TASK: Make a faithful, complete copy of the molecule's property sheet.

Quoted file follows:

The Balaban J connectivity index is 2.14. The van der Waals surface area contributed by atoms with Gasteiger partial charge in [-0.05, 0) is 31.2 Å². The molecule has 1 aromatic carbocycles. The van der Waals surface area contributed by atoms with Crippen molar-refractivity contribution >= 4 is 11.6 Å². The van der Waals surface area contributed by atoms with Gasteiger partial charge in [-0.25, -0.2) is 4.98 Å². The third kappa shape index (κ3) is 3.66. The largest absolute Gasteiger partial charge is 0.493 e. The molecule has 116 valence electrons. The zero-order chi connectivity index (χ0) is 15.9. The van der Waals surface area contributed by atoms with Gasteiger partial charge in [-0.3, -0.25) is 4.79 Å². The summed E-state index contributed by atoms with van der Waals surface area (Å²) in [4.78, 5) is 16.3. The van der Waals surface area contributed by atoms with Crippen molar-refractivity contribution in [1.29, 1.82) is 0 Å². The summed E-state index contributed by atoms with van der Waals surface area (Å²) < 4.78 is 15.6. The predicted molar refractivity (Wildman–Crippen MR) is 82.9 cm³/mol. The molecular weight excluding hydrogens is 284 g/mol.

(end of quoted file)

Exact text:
The Balaban J connectivity index is 2.14. The van der Waals surface area contributed by atoms with Gasteiger partial charge in [-0.05, 0) is 31.2 Å². The molecule has 1 aromatic carbocycles. The van der Waals surface area contributed by atoms with Crippen molar-refractivity contribution >= 4 is 11.6 Å². The van der Waals surface area contributed by atoms with Gasteiger partial charge in [-0.25, -0.2) is 4.98 Å². The third kappa shape index (κ3) is 3.66. The largest absolute Gasteiger partial charge is 0.493 e. The molecule has 116 valence electrons. The zero-order chi connectivity index (χ0) is 15.9. The van der Waals surface area contributed by atoms with Gasteiger partial charge in [-0.3, -0.25) is 4.79 Å². The summed E-state index contributed by atoms with van der Waals surface area (Å²) in [4.78, 5) is 16.3. The van der Waals surface area contributed by atoms with Crippen molar-refractivity contribution in [1.29, 1.82) is 0 Å². The summed E-state index contributed by atoms with van der Waals surface area (Å²) < 4.78 is 15.6. The predicted molar refractivity (Wildman–Crippen MR) is 82.9 cm³/mol. The molecular weight excluding hydrogens is 284 g/mol.